- Jackson Lake Dam is located 30 miles north of Jackson Wyoming in Grand Teton National Park.
- The Dam was built at the mouth of the naturally formed Jackson Lake to increase the volume of water in the Lake.
- There are many opportunities near the Dam for hiking, fishing, and wildlife viewing.
Jackson Lake Dam lies between Signal Mountain Lodge and the Jackson Lake Junction.
The lake is the remnant of large glacial gouging from the neighboring Teton Range, and is still fed by runoff from small glaciers near the peaks of those mountains. The main source of water is the Snake River, which flows in from the North.
Jackson Lake Dam is located 30 miles north of the town of Jackson Hole, Wyoming and on the east side of Jackson Lake directly before Jackson Lake Lodge within the boundaries of Grand Teton National Park.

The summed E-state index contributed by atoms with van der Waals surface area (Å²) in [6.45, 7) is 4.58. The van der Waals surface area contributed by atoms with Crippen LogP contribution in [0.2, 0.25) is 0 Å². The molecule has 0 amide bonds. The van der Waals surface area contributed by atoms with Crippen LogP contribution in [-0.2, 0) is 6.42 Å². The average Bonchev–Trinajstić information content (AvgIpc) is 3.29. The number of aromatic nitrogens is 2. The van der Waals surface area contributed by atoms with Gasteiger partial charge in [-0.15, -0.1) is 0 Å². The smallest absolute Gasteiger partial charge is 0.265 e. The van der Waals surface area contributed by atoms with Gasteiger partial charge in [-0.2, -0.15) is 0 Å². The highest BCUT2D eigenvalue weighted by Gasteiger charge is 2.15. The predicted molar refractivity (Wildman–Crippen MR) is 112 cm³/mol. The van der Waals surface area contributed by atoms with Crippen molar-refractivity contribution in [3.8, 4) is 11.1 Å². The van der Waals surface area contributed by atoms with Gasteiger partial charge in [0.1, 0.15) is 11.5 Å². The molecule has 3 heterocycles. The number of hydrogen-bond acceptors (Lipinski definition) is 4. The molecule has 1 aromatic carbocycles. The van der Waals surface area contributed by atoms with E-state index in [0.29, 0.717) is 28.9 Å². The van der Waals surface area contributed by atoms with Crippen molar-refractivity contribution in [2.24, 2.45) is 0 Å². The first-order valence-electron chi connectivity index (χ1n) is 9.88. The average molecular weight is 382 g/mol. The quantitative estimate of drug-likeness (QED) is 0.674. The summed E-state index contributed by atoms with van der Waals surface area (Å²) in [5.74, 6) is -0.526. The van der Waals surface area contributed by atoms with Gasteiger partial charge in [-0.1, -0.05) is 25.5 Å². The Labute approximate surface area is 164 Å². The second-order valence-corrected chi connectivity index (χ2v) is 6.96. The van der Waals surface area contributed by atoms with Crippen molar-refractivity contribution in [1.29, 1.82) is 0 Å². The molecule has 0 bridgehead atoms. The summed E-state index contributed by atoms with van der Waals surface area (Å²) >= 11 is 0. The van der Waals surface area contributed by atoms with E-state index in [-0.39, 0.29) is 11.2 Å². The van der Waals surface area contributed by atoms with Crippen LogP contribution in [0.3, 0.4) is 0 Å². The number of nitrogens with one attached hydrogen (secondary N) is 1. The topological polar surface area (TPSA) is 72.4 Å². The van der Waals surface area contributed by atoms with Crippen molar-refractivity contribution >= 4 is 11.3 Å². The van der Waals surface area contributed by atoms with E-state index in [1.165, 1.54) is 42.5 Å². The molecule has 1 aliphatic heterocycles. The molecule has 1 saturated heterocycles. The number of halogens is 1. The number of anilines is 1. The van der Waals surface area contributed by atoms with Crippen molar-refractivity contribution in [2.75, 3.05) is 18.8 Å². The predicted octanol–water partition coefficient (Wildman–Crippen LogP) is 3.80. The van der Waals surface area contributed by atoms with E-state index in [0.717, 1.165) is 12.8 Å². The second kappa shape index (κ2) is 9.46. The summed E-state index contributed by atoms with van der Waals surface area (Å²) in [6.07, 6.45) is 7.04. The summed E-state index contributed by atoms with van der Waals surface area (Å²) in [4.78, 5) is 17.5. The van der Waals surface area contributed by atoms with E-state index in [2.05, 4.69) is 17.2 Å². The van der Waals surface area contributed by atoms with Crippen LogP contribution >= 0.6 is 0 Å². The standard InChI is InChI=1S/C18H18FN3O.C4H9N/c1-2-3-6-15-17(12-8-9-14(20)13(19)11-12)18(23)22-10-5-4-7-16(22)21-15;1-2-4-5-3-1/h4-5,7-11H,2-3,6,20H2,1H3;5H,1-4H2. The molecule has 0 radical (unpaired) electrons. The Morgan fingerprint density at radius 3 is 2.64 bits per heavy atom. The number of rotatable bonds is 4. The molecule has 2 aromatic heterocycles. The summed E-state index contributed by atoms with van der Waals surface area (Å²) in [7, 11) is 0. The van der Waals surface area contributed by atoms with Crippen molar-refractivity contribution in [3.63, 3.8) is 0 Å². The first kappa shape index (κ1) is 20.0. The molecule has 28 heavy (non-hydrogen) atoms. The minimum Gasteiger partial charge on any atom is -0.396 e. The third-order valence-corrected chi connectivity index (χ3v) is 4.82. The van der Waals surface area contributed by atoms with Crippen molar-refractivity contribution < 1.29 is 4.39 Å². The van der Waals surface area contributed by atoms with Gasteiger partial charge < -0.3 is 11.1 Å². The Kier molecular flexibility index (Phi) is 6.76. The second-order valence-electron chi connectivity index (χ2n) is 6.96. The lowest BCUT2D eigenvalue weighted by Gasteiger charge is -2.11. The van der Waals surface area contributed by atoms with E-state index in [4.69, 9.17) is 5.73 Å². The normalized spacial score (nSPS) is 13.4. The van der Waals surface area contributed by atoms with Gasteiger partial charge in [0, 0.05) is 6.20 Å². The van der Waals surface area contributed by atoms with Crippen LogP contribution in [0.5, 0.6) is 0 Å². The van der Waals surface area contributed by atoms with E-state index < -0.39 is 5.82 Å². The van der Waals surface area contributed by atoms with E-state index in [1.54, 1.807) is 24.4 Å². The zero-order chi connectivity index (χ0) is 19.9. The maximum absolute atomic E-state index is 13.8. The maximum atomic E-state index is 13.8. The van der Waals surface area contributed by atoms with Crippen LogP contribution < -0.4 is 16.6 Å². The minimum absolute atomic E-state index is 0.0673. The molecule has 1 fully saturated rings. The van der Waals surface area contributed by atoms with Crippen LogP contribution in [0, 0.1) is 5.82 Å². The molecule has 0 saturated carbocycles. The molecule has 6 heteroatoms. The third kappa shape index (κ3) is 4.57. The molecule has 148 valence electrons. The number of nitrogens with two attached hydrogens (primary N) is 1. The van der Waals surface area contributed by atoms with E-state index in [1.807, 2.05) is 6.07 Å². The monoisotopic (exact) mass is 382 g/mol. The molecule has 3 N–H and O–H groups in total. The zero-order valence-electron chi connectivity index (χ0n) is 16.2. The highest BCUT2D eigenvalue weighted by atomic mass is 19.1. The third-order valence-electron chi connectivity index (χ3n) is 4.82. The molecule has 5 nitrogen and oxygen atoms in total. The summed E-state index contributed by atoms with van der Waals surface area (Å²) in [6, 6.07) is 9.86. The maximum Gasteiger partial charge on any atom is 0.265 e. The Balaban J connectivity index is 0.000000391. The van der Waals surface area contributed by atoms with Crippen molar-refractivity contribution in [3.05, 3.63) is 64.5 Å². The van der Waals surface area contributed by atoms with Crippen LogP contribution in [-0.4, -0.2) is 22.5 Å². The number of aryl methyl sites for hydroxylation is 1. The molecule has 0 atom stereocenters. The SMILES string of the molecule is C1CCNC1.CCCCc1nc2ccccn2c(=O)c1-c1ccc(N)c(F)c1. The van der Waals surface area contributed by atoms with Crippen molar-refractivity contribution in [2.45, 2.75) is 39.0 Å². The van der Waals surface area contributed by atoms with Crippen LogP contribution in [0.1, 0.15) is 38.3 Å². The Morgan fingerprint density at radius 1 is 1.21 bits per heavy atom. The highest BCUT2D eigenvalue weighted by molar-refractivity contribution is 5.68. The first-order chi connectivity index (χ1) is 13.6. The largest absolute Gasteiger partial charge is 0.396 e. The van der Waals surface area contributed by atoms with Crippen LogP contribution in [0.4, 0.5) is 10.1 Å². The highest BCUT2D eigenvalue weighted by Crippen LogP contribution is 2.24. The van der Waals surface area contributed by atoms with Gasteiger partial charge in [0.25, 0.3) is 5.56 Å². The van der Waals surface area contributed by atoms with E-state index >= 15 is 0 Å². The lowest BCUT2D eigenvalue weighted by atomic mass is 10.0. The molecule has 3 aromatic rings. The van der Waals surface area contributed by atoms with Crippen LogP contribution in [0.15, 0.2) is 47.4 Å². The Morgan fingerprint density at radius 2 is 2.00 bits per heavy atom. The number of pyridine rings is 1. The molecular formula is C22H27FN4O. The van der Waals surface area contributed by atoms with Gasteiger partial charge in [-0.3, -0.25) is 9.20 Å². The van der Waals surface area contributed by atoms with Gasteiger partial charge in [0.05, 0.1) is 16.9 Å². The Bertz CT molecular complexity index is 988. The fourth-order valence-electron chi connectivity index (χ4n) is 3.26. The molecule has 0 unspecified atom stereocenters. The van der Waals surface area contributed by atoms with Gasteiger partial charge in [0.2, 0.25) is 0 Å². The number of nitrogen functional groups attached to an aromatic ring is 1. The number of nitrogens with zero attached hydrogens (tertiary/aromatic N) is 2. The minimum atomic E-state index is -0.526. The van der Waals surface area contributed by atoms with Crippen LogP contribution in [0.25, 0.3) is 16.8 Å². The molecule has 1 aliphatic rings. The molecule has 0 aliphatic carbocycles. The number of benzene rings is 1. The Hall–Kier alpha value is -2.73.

Many of the facilities of Grand Teton National Park are closed from mid-October to mid-May. However, the Dam never closes; it just may be rather difficult to get to depending on the road conditions during the winter.
Visitors to Jackson Lake Dam can park in a pull out area near the dam and then make their way across the dam and down to the Snake River.
There are many opportunities here for water sports on Jackson Lake, in addition to hiking, wildlife viewing, and fishing.
After checking out the dam, you may want to stop at Jackson Lake Lodge for lunch or dinner.
Regardless of the dam, Jackson Lake is actually a natural one. Only the top 33 feet of water volume is due to Jackson Lake Dam.
A large glacier movement from the neighboring mountain range formed the lake originally, and it is still fed by the runoff of glacier melting.
At an elevation of over 6700 feet, Jackson Lake is 15 miles long and 7 miles wide, making it great for boating or fishing.